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After nearly four decades together, Ben (John Lithgow) and George (Alfred Molina) finally tie the knot in an idyllic wedding ceremony in lower Manhattan. But when George loses his job soon after, the couple must sell their apartment and – victims of the relentless New York City real estate market – temporarily live apart until they can find an affordable new home. While struggling with the pain of separation, Ben and George are further challenged by the intergenerational tensions and capricious family dynamics of their new living arrangements.

With excellent performances by Lithgow and Molina, critics are raving about Love Is Strange. It’s artsy, it’s poignant, it’s bittersweet and authentic, it’s the kind of movie that critics would rave about anyway. Clearing 97% on Rotten Tomatoes, if you feel like bawling your eyes out over a modern love story, then this might be your movie this weekend.

Pride (Cinema Nouveau)

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Inspired by an extraordinary true story, Pride takes place in the summer of 1984. Margaret Thatcher is in power and the National Union of Mineworkers is on strike, prompting a London-based group of gay and lesbian activists to raise money to support the strikers’ families. Initially rebuffed by the Union, the group identifies a tiny mining village in Wales and sets off to make their donation in person. As the strike drags on, the two groups discover that standing together makes for the strongest union of all.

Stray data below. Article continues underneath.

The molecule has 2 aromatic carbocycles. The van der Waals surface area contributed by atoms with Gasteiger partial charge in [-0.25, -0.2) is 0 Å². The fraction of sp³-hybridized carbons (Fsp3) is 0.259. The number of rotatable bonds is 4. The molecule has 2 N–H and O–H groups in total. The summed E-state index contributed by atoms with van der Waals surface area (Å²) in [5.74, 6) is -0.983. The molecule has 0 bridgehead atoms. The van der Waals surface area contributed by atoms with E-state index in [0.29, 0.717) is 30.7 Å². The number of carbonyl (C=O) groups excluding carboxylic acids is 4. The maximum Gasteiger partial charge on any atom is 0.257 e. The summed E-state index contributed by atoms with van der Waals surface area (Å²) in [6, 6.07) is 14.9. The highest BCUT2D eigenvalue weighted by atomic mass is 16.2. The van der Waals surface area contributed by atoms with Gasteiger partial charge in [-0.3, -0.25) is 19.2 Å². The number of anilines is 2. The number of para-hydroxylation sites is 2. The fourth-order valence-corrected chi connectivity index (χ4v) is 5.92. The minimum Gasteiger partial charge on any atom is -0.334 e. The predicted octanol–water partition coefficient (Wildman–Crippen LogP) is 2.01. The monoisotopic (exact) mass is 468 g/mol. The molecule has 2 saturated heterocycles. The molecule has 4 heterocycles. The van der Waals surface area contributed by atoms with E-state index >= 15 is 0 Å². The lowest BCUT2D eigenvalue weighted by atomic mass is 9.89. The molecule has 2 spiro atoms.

In parts both clumsy and schmaltzy (gosh that’s a fun word to say!); Pride still manages to hit all the right notes in a way that only a British comedy-drama could pull off. Besides, it’s got Bill Nighy, and he’s awesome. If you’re looking for an uplifting, inspirational feel-good movie, Pride beats the pants off of When the Game Stands Tall, with 94% on Rotten Tomatoes.

The Skeleton Twins (Cinema Nouveau)

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When estranged twins Maggie (Kristen Wiig) and Milo (Bill Hader) feel they’re at the end of their ropes, an unexpected reunion forces them to confront why their lives went so wrong. As the twins reconnect, they realize the key to fixing their lives may just lie in repairing their relationship.

Both laugh-out-loud funny and heartbreakingly sad, The Skeleton Twins hits all the right notes as an off-beat indie comedy-drama. Critics have praised both Hader and Wiig for what could be their best performances to date, with new-found depth and impressive range from both actors, earning a solid 87% on Rotten Tomatoes.

Last Updated: November 14, 2014